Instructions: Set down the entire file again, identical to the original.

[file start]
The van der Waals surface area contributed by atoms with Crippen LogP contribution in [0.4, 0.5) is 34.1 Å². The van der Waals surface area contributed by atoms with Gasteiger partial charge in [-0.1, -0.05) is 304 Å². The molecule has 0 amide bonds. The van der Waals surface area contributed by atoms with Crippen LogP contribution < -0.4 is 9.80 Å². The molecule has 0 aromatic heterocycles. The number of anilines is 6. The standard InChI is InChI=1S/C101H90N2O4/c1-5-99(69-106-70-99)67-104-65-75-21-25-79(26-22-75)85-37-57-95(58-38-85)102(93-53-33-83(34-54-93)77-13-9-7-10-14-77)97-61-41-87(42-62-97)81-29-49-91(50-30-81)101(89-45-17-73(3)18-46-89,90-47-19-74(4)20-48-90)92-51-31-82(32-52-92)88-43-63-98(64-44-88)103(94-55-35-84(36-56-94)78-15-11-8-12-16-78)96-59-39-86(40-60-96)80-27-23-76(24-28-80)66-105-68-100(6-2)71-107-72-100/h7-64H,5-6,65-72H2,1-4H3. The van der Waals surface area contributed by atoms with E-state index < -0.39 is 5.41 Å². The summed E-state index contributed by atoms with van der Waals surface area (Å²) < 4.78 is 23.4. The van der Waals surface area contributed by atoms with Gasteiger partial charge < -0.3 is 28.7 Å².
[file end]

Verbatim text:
The van der Waals surface area contributed by atoms with Crippen LogP contribution in [0.4, 0.5) is 34.1 Å². The van der Waals surface area contributed by atoms with Gasteiger partial charge in [-0.1, -0.05) is 304 Å². The molecule has 0 amide bonds. The van der Waals surface area contributed by atoms with Crippen LogP contribution < -0.4 is 9.80 Å². The molecule has 0 aromatic heterocycles. The number of anilines is 6. The standard InChI is InChI=1S/C101H90N2O4/c1-5-99(69-106-70-99)67-104-65-75-21-25-79(26-22-75)85-37-57-95(58-38-85)102(93-53-33-83(34-54-93)77-13-9-7-10-14-77)97-61-41-87(42-62-97)81-29-49-91(50-30-81)101(89-45-17-73(3)18-46-89,90-47-19-74(4)20-48-90)92-51-31-82(32-52-92)88-43-63-98(64-44-88)103(94-55-35-84(36-56-94)78-15-11-8-12-16-78)96-59-39-86(40-60-96)80-27-23-76(24-28-80)66-105-68-100(6-2)71-107-72-100/h7-64H,5-6,65-72H2,1-4H3. The van der Waals surface area contributed by atoms with E-state index < -0.39 is 5.41 Å². The summed E-state index contributed by atoms with van der Waals surface area (Å²) < 4.78 is 23.4. The van der Waals surface area contributed by atoms with Gasteiger partial charge < -0.3 is 28.7 Å².